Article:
You are Here: Home >< Maths

sequences help Watch

1. can someone pls explain part d???? what i did was find the sum of the first 3 (1+(-1/2) +1) then multiplied it by 100/3 and i got an answer of 50 . why is this wrong?

plus this is not arithmetic so how did it use that rule
Attached Images

2. Write out the first 4 terms, notice anything?
The sequence repeats every 4 terms, 1,-1/2,1,-1/2 ...
If we are summing the first 100 terms then how many lots of this sequence is there?
3. (Original post by pondsteps)
can someone pls explain part d???? what i did was find the sum of the first 3 (1+(-1/2) +1) then multiplied it by 100/3 and i got an answer of 50 . why is this wrong?

plus this is not arithmetic so how did it use that rule
the first 3 terms as they are in the sequence don't repeat i.e in this sequence the first 3 terms goes 1, -0.5, 1

when you add the first 3 terms multiply by 100 then divide by 3 you are assuming the sequence goes like this

[1,-0.5,1,][1,-0.5,1] etc etc
because you've assumed the firts 3 terms repeat one after another, but they don't

an arithmetic sequence is one where the difference between the terms is constant
4. (Original post by pondsteps)
can someone pls explain part d???? what i did was find the sum of the first 3 (1+(-1/2) +1) then multiplied it by 100/3 and i got an answer of 50 . why is this wrong?

plus this is not arithmetic so how did it use that rule
There should either be a general pattern in terms or it may be an arithmetic

What is ?
5. (Original post by EqualRights)
There should either be a general pattern in terms or it may be an arithmetic

What is ?
fist term second term and third term
6. (Original post by thefatone)
the first 3 terms as they are in the sequence don't repeat i.e in this sequence the first 3 terms goes 1, -0.5, 1

when you add the first 3 terms multiply by 100 then divide by 3 you are assuming the sequence goes like this

[1,-0.5,1,][1,-0.5,1] etc etc
because you've assumed the firts 3 terms repeat one after another, but they don't

an arithmetic sequence is one where the difference between the terms is constant
ohhh... thank u sooo much!! xxx
7. (Original post by thefatone)
fist term second term and third term
no omg, I meant as in values haha
8. (Original post by EqualRights)
There should either be a general pattern in terms or it may be an arithmetic

What is ?
okay so i can use the rule 1/2 (n) (a+L) even if the sequence is not arithmetic??
9. (Original post by pondsteps)
okay so i can use the rule 1/2 (n) (a+L) even if the sequence is not arithmetic??
No. That only works for arithmetic sequences.
10. (Original post by B_9710)
No. That only works for arithmetic sequences.
umm but the above example is not arithmetic ... and i thought it was only for arithmetic
11. (Original post by pondsteps)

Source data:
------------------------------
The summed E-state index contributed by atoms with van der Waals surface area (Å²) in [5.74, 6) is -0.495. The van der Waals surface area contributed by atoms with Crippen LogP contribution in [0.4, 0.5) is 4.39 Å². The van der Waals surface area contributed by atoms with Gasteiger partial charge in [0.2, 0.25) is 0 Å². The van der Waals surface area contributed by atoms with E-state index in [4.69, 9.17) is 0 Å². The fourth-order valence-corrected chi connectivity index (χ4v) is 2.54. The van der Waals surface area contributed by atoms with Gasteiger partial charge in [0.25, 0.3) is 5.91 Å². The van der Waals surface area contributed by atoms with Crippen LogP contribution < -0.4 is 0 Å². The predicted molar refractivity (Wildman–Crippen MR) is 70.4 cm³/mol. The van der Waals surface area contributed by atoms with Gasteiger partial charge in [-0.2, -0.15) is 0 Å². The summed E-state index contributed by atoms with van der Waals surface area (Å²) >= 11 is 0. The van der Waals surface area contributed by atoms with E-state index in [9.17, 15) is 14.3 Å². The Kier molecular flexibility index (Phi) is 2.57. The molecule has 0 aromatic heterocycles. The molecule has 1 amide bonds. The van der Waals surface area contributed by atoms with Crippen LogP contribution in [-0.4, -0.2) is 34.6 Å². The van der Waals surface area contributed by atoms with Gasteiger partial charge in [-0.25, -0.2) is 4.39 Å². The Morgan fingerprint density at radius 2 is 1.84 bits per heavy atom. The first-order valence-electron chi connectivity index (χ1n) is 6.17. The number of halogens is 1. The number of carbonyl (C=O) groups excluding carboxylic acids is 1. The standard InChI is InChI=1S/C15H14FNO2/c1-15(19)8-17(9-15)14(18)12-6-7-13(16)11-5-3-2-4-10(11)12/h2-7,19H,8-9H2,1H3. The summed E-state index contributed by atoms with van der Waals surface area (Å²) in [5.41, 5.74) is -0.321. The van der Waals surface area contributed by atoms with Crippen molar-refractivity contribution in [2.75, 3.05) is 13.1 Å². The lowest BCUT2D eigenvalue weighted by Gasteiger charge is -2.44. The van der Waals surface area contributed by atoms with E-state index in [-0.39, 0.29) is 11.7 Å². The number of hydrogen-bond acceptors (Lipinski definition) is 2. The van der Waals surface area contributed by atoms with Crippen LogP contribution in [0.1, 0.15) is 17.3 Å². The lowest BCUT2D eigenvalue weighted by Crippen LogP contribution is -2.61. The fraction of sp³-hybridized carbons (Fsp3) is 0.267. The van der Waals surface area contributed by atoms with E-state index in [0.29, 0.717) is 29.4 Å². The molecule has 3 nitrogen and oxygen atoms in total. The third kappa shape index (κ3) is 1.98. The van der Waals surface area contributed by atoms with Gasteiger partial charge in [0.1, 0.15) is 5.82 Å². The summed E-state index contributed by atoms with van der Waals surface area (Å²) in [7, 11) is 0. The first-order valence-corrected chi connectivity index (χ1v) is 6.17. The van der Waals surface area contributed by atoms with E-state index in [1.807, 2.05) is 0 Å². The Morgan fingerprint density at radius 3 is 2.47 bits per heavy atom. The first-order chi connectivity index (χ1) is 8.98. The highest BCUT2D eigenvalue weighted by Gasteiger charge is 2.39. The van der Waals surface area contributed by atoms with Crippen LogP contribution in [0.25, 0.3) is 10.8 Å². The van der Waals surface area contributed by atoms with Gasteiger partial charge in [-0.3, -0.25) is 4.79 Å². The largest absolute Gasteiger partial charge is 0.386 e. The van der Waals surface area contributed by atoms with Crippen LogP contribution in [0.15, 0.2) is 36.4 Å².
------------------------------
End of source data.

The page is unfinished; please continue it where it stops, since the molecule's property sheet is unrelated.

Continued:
umm but the above example is not arithmetic ... and i thought it was only for arithmetic
Exactly, so you can't use that formula.
12. (Original post by Zacken)
Exactly, so you can't use that formula.
lol but the markscheme said accept and it worked 😁
13. The first 2 terms sum to 1/2 and there are 50 of them so the full sum is 25.
14. (Original post by pondsteps)
lol but the markscheme said accept and it worked 😁
Yes, the original sequence isn't arithmetic but you can sum every two terms and treat it as an arithmetic (common difference 0) sequence with 50 terms.
15. (Original post by EqualRights)
no omg, I meant as in values haha
well first term is given as 1 then use the reccurence relation to fin the next 2 ^-^

TSR Support Team

We have a brilliant team of more than 60 Support Team members looking after discussions on The Student Room, helping to make it a fun, safe and useful place to hang out.

This forum is supported by:
Updated: April 8, 2016
Today on TSR

Should I ask for his number?

Discussions on TSR

• Latest
• See more of what you like on The Student Room

You can personalise what you see on TSR. Tell us a little about yourself to get started.

• Poll
Useful resources

Maths Forum posting guidelines

Not sure where to post? Read the updated guidelines here

How to use LaTex

Writing equations the easy way

Study habits of A* students

Top tips from students who have already aced their exams

Chat with other maths applicants

Groups associated with this forum:

View associated groups
Discussions on TSR

• Latest
• See more of what you like on The Student Room

You can personalise what you see on TSR. Tell us a little about yourself to get started.

• The Student Room, Get Revising and Marked by Teachers are trading names of The Student Room Group Ltd.

Register Number: 04666380 (England and Wales), VAT No. 806 8067 22 Registered Office: International House, Queens Road, Brighton, BN1 3XE